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So You Think You Know Gettysburg?: The Stories Behind the Monuments and the Men Who Fought One of America's Most Epic Battles
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So You Think You Know Gettysburg?: The Stories Behind the Monuments and the Men Who Fought One of America's Most Epic Battles

3.96 of 5 stars 3.96  ·  rating details  ·  23 ratings  ·  3 reviews
In So You Think You Know Gettysburg?, James and Suzanne Gindlesperger provide details for over 200 different sites in the park. This volume goes beyond the typical guidebook, focusing on the little-known stories behind the battle. More than 270 color photographs are accompanied by color-coded maps showing where each photo was taken. Brief narratives then describe the site ...more
Paperback, 188 pages
Published May 1st 2010 by John F. Blair Publisher
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Steve
This is part-guidebook and part-history. This book, with help from maps and photos, takes the reader around the battlefield while telling unique facts and observations about the battle and the battlefield today. Written by two people who truly enjoy the topic, it is a quick entertaining read, even if there are a couple of geographic errors. ...more
kevin carpenter
It's the little known stories that bring life and interest interest of our historical past. Exceptional !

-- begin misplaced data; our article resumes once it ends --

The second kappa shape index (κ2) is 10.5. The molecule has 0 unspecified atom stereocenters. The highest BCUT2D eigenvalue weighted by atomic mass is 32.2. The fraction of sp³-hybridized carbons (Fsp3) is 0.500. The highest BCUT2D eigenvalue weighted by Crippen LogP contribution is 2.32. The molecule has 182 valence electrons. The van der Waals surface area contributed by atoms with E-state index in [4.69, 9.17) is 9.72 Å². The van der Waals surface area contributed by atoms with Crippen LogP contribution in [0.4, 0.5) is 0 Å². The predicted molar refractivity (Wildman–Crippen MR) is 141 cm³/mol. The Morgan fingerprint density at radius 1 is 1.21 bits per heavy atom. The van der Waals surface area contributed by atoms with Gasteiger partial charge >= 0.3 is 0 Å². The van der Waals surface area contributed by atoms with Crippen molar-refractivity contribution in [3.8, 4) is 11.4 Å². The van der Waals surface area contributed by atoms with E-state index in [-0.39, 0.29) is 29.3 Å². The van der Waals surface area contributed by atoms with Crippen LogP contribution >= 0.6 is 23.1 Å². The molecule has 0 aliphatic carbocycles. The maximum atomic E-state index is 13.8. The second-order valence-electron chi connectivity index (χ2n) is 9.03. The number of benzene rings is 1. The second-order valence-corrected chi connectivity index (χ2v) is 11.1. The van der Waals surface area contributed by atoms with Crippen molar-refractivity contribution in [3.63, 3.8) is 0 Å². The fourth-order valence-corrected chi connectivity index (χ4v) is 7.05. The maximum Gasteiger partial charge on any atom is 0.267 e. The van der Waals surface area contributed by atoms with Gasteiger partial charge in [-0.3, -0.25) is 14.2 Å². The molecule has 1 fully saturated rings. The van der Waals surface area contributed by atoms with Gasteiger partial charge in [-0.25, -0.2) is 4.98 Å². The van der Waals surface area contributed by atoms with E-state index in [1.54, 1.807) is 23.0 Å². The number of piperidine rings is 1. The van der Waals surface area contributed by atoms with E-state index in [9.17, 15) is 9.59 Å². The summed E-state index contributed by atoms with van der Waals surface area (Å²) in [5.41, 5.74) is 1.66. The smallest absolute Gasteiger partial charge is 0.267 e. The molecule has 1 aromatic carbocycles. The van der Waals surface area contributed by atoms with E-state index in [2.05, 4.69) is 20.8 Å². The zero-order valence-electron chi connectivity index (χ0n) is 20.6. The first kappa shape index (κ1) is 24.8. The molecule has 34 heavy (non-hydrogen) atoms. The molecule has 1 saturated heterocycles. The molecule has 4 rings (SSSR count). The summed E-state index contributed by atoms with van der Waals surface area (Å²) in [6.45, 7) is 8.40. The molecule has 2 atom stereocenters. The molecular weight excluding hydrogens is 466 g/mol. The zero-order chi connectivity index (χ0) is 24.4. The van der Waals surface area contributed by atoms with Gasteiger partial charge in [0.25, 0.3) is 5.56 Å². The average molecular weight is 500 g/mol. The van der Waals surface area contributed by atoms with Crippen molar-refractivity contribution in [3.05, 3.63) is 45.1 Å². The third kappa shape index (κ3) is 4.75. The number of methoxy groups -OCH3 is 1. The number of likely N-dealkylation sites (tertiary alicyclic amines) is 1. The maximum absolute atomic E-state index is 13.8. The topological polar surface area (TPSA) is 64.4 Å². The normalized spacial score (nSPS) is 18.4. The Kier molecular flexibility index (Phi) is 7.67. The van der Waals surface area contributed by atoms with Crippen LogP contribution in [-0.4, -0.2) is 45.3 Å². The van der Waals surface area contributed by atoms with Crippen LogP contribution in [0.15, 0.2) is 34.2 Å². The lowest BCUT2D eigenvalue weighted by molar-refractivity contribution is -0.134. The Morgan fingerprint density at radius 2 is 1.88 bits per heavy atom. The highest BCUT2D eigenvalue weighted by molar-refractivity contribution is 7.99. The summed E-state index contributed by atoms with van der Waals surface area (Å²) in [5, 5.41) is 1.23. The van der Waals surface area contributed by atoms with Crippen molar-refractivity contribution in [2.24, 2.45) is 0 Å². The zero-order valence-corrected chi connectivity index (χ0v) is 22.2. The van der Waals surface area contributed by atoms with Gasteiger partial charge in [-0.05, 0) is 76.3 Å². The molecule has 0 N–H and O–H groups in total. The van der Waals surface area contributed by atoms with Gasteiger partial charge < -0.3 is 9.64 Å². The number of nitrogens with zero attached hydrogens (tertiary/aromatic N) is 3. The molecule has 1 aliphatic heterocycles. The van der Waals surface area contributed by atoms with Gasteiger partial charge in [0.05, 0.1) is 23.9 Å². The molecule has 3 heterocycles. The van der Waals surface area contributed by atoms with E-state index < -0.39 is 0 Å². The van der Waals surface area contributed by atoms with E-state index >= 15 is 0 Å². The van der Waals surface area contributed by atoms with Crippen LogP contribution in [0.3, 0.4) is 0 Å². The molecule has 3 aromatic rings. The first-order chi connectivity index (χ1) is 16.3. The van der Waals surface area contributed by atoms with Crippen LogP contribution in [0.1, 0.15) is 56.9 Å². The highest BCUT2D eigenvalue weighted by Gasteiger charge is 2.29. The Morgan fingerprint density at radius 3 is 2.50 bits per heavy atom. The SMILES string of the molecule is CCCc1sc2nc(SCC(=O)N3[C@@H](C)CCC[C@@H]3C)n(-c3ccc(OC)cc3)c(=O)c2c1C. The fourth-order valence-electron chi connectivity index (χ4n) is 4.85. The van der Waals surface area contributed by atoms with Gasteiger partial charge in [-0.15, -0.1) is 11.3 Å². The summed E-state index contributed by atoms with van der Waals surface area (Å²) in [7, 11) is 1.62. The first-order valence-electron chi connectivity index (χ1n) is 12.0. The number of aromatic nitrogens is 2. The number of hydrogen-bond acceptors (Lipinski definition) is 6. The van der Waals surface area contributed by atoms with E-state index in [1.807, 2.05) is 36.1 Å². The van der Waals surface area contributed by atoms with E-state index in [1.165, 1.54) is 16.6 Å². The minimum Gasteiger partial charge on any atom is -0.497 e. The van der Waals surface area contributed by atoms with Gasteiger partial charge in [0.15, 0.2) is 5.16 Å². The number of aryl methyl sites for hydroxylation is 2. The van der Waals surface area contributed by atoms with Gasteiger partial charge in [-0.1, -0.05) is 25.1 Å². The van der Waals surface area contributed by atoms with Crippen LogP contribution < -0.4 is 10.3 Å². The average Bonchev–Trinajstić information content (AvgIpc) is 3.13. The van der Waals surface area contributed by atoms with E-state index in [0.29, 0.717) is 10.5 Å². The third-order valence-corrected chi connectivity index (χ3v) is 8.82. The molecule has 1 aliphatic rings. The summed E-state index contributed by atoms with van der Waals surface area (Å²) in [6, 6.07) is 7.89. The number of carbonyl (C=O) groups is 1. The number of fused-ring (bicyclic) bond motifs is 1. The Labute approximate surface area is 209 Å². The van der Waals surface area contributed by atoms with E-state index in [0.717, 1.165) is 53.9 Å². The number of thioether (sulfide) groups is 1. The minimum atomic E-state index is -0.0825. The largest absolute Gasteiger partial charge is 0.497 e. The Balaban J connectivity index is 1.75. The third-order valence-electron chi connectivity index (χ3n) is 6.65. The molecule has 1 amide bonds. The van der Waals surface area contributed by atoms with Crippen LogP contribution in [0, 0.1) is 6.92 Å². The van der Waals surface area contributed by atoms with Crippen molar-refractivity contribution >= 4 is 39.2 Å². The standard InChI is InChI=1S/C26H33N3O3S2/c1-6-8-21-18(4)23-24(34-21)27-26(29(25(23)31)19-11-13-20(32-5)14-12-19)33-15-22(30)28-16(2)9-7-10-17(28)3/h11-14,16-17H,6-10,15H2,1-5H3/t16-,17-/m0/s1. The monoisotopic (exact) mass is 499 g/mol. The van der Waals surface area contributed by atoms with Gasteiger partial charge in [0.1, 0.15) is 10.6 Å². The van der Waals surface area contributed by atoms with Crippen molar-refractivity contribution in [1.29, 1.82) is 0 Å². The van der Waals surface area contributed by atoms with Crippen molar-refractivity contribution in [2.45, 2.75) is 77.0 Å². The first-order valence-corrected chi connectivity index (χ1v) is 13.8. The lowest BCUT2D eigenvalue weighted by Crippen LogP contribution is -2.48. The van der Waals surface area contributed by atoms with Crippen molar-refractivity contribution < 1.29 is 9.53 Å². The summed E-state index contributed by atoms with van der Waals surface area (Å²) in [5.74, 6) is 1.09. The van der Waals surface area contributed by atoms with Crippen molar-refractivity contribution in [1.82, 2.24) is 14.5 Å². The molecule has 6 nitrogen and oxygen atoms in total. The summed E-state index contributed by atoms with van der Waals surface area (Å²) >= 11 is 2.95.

This book brings you there not only to the place but to the time. The readers will be walking on the streets and farm roads in Gettysburg as the carnage takes its toll around them.
Dave Glorioso
Brief stories behind some individual monuments and locations.
Interesting and useful.
Since I am a completist, wish there was more depth and more monuments.
(There are over a thousand at Gettysburg so obviously this would be quite a task)
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James and Suzanne Gindlesperger are members of the Friends of Gettysburg Foundation, the National Trust for Historic Preservation, and the Civil War Preservation Trust. Suzanne is a cofounder of Pennwriters, a professional organization for published and aspiring authors. James is the author of three previous Civil War books. The couple lives in Johnstown, Pennsylvania.
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“H-22: Father Corby Monument 39º48.205’N, 77º14.063’W This monument honors the hundreds of chaplains present on the field in 1863. As chaplain of the Eighty-eighth New York Infantry of the famed Irish Brigade, Father William Corby, twenty-nine years old, has become as famous as many of those who actually bore arms those three fateful days. As the Irish Brigade formed up to enter the fight, Father Corby stepped onto a boulder—some historians believe the very boulder on which the monument stands—and raised his hand. Three hundred soldiers drew silent, many of them dropping to their knees, as the battle raged around them. The priest blessed them, prayed for their safety, and granted a general absolution, after which the troops marched into the fight. Corby’s admonition that the church would refuse a Christian burial for any man who failed to do his duty that day rang in their ears as they headed off. Following the war, Father Corby became president of the University of Notre Dame. A replica of this monument stands on the university’s campus, marking his grave. Years after the war, veterans of the Irish Brigade petitioned to have the Medal of Honor awarded to Corby, a request that was ultimately denied.” 1 likes
“Corby’s admonition that the church would refuse a Christian burial for any man who failed to do his duty that day rang in their ears as they headed off.” 0 likes
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